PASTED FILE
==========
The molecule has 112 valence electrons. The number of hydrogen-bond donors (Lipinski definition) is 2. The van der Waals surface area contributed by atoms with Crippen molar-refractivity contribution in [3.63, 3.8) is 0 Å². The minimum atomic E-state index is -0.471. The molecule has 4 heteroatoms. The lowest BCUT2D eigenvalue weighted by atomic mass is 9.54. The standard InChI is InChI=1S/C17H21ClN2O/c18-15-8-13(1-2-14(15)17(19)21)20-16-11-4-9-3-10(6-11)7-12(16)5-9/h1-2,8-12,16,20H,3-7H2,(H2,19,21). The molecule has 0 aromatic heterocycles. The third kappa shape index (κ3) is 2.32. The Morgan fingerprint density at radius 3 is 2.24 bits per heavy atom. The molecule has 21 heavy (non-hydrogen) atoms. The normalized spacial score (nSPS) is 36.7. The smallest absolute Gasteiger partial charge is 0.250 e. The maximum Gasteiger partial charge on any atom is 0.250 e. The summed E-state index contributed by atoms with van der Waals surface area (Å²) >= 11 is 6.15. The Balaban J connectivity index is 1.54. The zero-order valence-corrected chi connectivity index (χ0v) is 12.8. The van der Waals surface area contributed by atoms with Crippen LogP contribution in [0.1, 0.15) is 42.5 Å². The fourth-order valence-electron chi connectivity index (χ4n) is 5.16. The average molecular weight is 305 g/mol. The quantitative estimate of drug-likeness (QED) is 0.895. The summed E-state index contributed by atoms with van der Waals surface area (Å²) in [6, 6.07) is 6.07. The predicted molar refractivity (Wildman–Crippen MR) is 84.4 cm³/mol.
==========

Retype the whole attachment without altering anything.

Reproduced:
The molecule has 112 valence electrons. The number of hydrogen-bond donors (Lipinski definition) is 2. The van der Waals surface area contributed by atoms with Crippen molar-refractivity contribution in [3.63, 3.8) is 0 Å². The minimum atomic E-state index is -0.471. The molecule has 4 heteroatoms. The lowest BCUT2D eigenvalue weighted by atomic mass is 9.54. The standard InChI is InChI=1S/C17H21ClN2O/c18-15-8-13(1-2-14(15)17(19)21)20-16-11-4-9-3-10(6-11)7-12(16)5-9/h1-2,8-12,16,20H,3-7H2,(H2,19,21). The molecule has 0 aromatic heterocycles. The third kappa shape index (κ3) is 2.32. The Morgan fingerprint density at radius 3 is 2.24 bits per heavy atom. The molecule has 21 heavy (non-hydrogen) atoms. The normalized spacial score (nSPS) is 36.7. The smallest absolute Gasteiger partial charge is 0.250 e. The maximum Gasteiger partial charge on any atom is 0.250 e. The summed E-state index contributed by atoms with van der Waals surface area (Å²) >= 11 is 6.15. The Balaban J connectivity index is 1.54. The zero-order valence-corrected chi connectivity index (χ0v) is 12.8. The van der Waals surface area contributed by atoms with Crippen LogP contribution in [0.1, 0.15) is 42.5 Å². The fourth-order valence-electron chi connectivity index (χ4n) is 5.16. The average molecular weight is 305 g/mol. The quantitative estimate of drug-likeness (QED) is 0.895. The summed E-state index contributed by atoms with van der Waals surface area (Å²) in [6, 6.07) is 6.07. The predicted molar refractivity (Wildman–Crippen MR) is 84.4 cm³/mol.